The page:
Phase III Extended Trial Finds Pixantrone Favorable Compared with Commonly Used Chemotherapies in Aggressive NHL

December 6, 2009
Staff Writer, Oncology Specialty Group

Single-agent pixantrone, an investigational agent, showed encouraging third-line responses, duration of responses, and progression-free survival (PFS) compared with other single-agent chemotherapies in patients with relapsed aggressive non-Hodgkin lymphoma (NHL) in the phase III, randomized, open-label, multicenter EXTEND trial. In the study, patients with relapsed/refractory NHL treated with pixantrone achieved significant increases in complete response (CR) and overall response (ORR) and demonstrated a positive trend in overall survival (OS) compared with other chemotherapy agents, according to Ruth Pettengell, MD, of St. Georges Hospital in London, who presented these results at a poster session. “An anthracycline with reduced cardiotoxicity that can be used for salvage therapy of aggressive NHL meets a significant unmet medical need,” she said.

New Orleans, LA — Single-agent pixantrone, an investigational agent, showed encouraging third-line responses, duration of responses, and progression-free survival (PFS) compared with other single-agent chemotherapies in patients with relapsed aggressive non-Hodgkin lymphoma (NHL) in the phase III, randomized, open-label, multicenter EXTEND trial. In the study, patients with relapsed/refractory NHL treated with pixantrone achieved significant increases in complete response (CR) and overall response (ORR) and demonstrated a positive trend in overall survival (OS) compared with other chemotherapy agents, according to Ruth Pettengell, MD, of St. Georges Hospital in London, who presented these results at a poster session. “An anthracycline with reduced cardiotoxicity that can be used for salvage therapy of aggressive NHL meets a significant unmet medical need,” she said.

Pixantrone is a novel aza-anthracenedione related to mitoxantrone and anthracyclines, but its structure differentiates it from anthracyclines and related chemotherapies. Although anthracyclines are effective first-line treatments for a number of cancers, they have a lifetime risk of cumulative cardiotoxicity. Pitoxantrone has been designed to avoid cardiotoxicity and, unlike anthracyclines, it can be administered via a peripheral vein.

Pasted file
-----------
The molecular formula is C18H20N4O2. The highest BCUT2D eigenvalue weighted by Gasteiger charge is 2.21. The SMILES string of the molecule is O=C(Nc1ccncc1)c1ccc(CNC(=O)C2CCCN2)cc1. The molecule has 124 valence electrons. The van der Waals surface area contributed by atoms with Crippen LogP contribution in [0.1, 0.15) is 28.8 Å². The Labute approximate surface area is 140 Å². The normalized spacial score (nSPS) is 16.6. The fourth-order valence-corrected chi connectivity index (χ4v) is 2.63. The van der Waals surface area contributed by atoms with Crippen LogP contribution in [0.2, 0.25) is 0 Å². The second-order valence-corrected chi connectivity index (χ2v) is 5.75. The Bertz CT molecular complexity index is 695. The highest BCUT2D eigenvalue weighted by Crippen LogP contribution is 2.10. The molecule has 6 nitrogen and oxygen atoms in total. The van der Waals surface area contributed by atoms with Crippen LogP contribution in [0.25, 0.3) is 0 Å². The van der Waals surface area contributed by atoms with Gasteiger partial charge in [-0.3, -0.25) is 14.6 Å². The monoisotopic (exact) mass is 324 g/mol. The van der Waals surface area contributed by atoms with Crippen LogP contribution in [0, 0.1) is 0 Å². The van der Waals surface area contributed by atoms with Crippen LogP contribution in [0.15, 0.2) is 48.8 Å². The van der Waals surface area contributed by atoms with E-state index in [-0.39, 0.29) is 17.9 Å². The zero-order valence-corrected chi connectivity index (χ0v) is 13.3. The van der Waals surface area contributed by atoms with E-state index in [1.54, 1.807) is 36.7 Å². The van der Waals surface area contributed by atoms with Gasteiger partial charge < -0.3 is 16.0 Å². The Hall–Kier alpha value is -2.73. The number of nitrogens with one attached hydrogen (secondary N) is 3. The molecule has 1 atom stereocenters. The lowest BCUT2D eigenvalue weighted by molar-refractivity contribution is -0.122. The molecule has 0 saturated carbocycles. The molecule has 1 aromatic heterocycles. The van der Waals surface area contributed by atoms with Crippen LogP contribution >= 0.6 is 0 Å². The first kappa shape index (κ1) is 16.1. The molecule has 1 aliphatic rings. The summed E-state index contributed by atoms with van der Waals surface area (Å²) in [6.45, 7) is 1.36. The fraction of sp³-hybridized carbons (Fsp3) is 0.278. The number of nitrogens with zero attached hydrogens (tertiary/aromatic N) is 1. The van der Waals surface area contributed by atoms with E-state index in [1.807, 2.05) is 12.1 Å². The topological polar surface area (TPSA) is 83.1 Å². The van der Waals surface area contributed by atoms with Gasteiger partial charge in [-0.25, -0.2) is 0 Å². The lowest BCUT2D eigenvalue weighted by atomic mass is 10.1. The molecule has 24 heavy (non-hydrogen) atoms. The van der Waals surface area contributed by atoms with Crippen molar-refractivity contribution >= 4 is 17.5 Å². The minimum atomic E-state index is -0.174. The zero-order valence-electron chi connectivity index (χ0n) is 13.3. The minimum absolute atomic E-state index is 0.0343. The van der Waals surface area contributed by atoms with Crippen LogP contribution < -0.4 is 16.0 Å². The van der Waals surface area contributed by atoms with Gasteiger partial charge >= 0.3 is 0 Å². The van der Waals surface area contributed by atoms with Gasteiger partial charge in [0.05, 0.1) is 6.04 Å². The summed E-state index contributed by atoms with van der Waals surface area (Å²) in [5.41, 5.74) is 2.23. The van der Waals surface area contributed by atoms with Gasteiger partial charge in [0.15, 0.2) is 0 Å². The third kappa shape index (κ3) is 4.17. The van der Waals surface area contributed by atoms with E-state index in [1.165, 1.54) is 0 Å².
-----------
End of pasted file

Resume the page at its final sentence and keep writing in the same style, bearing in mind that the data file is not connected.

The study enrolled 140 patients who failed on at least 1 prior anthracycline-containing regimen and failed 2 prior treatment regimens for relapsed aggressive NHL. Patients were randomized to receive up to 85 mg/m2 of pixantrone on days 1, 8, and 15 of a 28-day cycle for up to 6 cycles (n = 70) or to a different single-agent comparator (n = 70) at the discretion of the treating physician. Comparator drugs included vinorelbine (Navelbine), oxaliplatin, ifosfamide, etoposide, or mitoxantrone; in the United States, only gemcitabine (Gemzar) and rituximab (Rituxan) were permitted. All patients were followed for up to 18 months after receiving the last treatment cycle. The primary endpoint was independent assessment of complete response/unconfirmed complete response (CR/Cru).

In total, 96% of patients received treatment, with patients in the pixantrone arm receiving a median number of 4 cycles versus 3 cycles in the comparator group. Approximately one-third (32.4%) of patients in the pixantrone group received all 6 treatment cycles compared with 28.4% of patients in the comparator group.

According to an intent-to-treat analysis, CR/CRu at the end of 6 months of treatment was 20% for the pixantrone group, which was statistically superior to the overall 5.7% rate of CR/CRu achieved by comparator drugs (P = .021). The overall response rate (ORR) was also significantly superior in the pixantrone group, at 40% versus 14.3%, respectively (P = .001), as was the percentage of patients achieving a durable objective response of ≥4 months (25.7% vs 8.6%, respectively; P = .012). Median progression-free survival (PFS) was 4.7 months for the pixantrone group versus 2.6 months for the comparator arm (P = .007).

After a minimum 9 months’ of follow-up, CR/Cru was 25.7% for the pixantrone group versus 7% for the comparator arm (P = .005), and ORR was 40% versus 14.3% (P = .001). Median PFS was 5.6 months for the pixantrone arm versus 2.6 months for the comparator group (P = .002). Median OS was 10.2 months versus 6.9 months, favoring the pixantrone arm, a difference that was not statistically significant. The pixantrone arm also achieved a better rate of 1-year survival, at 45% compared with 35% for the comparator arm. Subgroup assessments also favored pixantrone over comparator drugs, including prior exposure to anthracyclines, rituximab (treated or not treated), International Prognostic Index score, NHL diagnosis (relapsed or refractory), and age.

Pixantrone was tolerable in these heavily pretreated patients, although more patients in the pixantrone group experienced grade 3-4 neutropenia (41.2% vs 19.4%, respectively), leukopenia (23.5% vs 4.5%, respectively), and febrile neutropenia (7.4% vs 3%, respectively). Serious cardiac adverse events occurred in 8.8% of patients in the pixantrone group versus 4.5% in the comparator arm. Dr Pettengell noted that the incidence of serious cardiac events for cumulative median doxorubicin-equivalent doses of 535 mg/m2 were lower than expected in the pixantrone-treated group. ASH Abstract 1677.

This study was funded by Cell Therapeutics.

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